The Kansas City law firm Shook, Hardy & Bacon usually prepays certain January expenses such as rent, IT costs and equipment leases in late December to get some of the following year's expenses off the books early, said chairman John Murphy.
This year, Murphy said he will pay many of the smaller expenses in January instead to reduce income in 2013 when taxes likely will be higher. But he did not want to defer more significant expenses such as pension plans, insurance, or associate bonuses.
"We didn't want to get into a situation where you rob Peter to pay Paul," said Murphy.
In New York, the five-lawyer corporate firm Wahab & Medenica and the 30-lawyer real estate firm Adam Leitman Bailey both said they normally try to collect what is owed by the end of each calendar year. But with the uncertainty around next year's rates, they are redoubling those efforts so as not to leave any extra money on the table for the government.
"Bottom line, we are picking up the phone and calling clients to get the bills paid... (and) making sure that November bills go out immediately," said Adam Bailey, the firm's manager.
Firms including Milbank, Tweed, Hadley & McCloy and Arent Fox said they were not asking clients to pay earlier than normal, nor were they shifting expenses to next year.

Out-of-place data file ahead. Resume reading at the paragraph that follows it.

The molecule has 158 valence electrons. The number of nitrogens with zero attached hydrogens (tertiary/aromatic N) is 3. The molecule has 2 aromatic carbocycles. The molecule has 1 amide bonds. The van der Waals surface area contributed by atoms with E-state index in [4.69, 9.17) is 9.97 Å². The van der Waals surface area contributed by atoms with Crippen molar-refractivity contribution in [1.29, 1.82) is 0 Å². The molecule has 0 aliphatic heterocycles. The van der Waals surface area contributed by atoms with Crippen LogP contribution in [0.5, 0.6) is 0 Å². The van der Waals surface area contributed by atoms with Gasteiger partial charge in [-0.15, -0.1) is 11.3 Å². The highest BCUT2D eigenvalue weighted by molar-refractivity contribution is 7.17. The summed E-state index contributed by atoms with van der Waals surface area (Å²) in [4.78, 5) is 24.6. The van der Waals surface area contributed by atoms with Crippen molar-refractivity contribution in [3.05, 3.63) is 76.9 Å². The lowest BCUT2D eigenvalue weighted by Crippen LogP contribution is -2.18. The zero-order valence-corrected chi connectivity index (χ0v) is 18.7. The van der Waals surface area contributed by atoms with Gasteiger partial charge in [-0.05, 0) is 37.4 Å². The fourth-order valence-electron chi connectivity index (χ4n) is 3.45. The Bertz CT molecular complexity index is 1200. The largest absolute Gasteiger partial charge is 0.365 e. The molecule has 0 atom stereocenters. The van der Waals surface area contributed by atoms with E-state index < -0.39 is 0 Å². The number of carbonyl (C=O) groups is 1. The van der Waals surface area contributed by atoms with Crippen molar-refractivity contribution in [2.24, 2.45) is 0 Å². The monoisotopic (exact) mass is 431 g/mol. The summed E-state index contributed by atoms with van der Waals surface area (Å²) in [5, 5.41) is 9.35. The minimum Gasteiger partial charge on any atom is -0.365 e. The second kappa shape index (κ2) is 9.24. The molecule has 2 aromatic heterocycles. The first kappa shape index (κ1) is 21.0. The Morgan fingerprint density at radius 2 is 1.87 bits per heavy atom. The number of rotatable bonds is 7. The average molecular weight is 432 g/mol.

"I don't think most firm managers are buying into that kind of roller coaster ride," said John Soroko, chairman of Duane Morris. "Certainly we won't do anything to artificially push expenses into 2013."
Peter Zeughauser, a law firm consultant, said: "Firm leaders sometimes defer expenses in the hopes that next year will be a better year to sustain the cost." But he added: "The risk is great if the firm continues to perform poorly and expenses mount up."
For law firm partners, there are hundreds of thousands of tax dollars at stake. The average profits per partner in big U.S. law firms in 2011 ranged between $500,000 and $4.5 million, according to the American Lawyer. At that level of compensation, the partners' tax brackets won't change, but their rates most likely will.
For associates, who are employees, the picture is a little less clear. Their salaries typically run $145,000 to $200,000-plus, and the tax changes could affect both their bracket and their marginal rates.
The bonus deferral at Weil, where junior lawyers earn between $160,000 and about $300,000, demonstrates how that could happen. Take a hypothetical fifth-year associate earning $230,000, whose $34,000 bonus was bumped forward to 2013. That associate could be stuck with an extra $1,300 to $2,550 in taxes, depending on his or her 2013 tax bracket and if the person had filed individually, calculated David Kautter, managing director of the Kogod Tax Center at the Kogod School of Business at American University.
It's not surprising that Weil associates are angry, said Bill Sansone, a New Jersey accountant who specializes in law firms. He said some of the law firms he'd spoken to had considered deferring bonuses too, but had decided against the move as bad for morale.
"You aren't looking to upset people," said Sansone.